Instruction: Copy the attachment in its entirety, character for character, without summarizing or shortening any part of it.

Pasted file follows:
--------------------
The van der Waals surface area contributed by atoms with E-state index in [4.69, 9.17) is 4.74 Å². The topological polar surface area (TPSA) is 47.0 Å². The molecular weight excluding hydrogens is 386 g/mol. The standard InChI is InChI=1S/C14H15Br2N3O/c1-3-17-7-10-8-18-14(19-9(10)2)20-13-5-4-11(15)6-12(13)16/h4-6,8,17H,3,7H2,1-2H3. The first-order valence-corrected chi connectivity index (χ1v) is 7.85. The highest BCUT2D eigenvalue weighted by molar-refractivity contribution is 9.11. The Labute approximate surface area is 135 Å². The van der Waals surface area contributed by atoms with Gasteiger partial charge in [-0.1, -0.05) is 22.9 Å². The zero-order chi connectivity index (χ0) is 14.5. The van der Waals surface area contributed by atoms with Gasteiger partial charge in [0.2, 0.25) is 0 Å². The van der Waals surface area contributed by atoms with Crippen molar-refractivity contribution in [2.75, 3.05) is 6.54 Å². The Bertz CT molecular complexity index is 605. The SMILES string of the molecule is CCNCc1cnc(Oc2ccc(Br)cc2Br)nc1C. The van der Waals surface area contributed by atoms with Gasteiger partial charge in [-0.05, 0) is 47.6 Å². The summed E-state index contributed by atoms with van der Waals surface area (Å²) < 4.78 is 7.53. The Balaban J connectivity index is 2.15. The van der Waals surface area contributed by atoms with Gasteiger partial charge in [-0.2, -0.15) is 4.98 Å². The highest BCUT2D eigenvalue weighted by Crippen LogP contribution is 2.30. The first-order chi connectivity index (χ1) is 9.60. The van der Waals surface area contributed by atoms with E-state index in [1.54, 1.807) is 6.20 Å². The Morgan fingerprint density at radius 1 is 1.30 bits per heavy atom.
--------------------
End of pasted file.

The van der Waals surface area contributed by atoms with E-state index in [4.69, 9.17) is 4.74 Å². The topological polar surface area (TPSA) is 47.0 Å². The molecular weight excluding hydrogens is 386 g/mol. The standard InChI is InChI=1S/C14H15Br2N3O/c1-3-17-7-10-8-18-14(19-9(10)2)20-13-5-4-11(15)6-12(13)16/h4-6,8,17H,3,7H2,1-2H3. The first-order valence-corrected chi connectivity index (χ1v) is 7.85. The highest BCUT2D eigenvalue weighted by molar-refractivity contribution is 9.11. The Labute approximate surface area is 135 Å². The van der Waals surface area contributed by atoms with Gasteiger partial charge in [-0.1, -0.05) is 22.9 Å². The zero-order chi connectivity index (χ0) is 14.5. The van der Waals surface area contributed by atoms with Gasteiger partial charge in [0.2, 0.25) is 0 Å². The van der Waals surface area contributed by atoms with Crippen molar-refractivity contribution in [2.75, 3.05) is 6.54 Å². The Bertz CT molecular complexity index is 605. The SMILES string of the molecule is CCNCc1cnc(Oc2ccc(Br)cc2Br)nc1C. The van der Waals surface area contributed by atoms with Gasteiger partial charge in [-0.05, 0) is 47.6 Å². The summed E-state index contributed by atoms with van der Waals surface area (Å²) < 4.78 is 7.53. The Balaban J connectivity index is 2.15. The van der Waals surface area contributed by atoms with Gasteiger partial charge in [-0.2, -0.15) is 4.98 Å². The highest BCUT2D eigenvalue weighted by Crippen LogP contribution is 2.30. The first-order chi connectivity index (χ1) is 9.60. The van der Waals surface area contributed by atoms with E-state index in [1.54, 1.807) is 6.20 Å². The Morgan fingerprint density at radius 1 is 1.30 bits per heavy atom.